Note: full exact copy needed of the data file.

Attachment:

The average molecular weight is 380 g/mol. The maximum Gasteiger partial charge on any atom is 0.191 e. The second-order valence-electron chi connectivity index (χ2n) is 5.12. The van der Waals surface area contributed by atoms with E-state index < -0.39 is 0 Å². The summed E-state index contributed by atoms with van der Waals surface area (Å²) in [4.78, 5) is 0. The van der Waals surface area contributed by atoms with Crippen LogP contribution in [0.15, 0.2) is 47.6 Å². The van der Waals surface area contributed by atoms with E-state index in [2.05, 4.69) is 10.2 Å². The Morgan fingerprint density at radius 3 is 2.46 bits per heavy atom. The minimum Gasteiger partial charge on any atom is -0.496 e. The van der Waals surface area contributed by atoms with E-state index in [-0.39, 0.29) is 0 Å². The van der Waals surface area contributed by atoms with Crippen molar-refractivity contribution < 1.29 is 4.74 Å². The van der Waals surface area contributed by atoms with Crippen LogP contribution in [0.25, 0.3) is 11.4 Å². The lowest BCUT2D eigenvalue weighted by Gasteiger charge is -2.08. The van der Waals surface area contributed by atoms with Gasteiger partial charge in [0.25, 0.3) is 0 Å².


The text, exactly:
The average molecular weight is 380 g/mol. The maximum Gasteiger partial charge on any atom is 0.191 e. The second-order valence-electron chi connectivity index (χ2n) is 5.12. The van der Waals surface area contributed by atoms with E-state index < -0.39 is 0 Å². The summed E-state index contributed by atoms with van der Waals surface area (Å²) in [4.78, 5) is 0. The van der Waals surface area contributed by atoms with Crippen LogP contribution in [0.15, 0.2) is 47.6 Å². The van der Waals surface area contributed by atoms with E-state index in [2.05, 4.69) is 10.2 Å². The Morgan fingerprint density at radius 3 is 2.46 bits per heavy atom. The minimum Gasteiger partial charge on any atom is -0.496 e. The van der Waals surface area contributed by atoms with E-state index in [-0.39, 0.29) is 0 Å². The van der Waals surface area contributed by atoms with Crippen molar-refractivity contribution < 1.29 is 4.74 Å². The van der Waals surface area contributed by atoms with Crippen LogP contribution in [0.25, 0.3) is 11.4 Å². The lowest BCUT2D eigenvalue weighted by Gasteiger charge is -2.08. The van der Waals surface area contributed by atoms with Gasteiger partial charge in [0.25, 0.3) is 0 Å².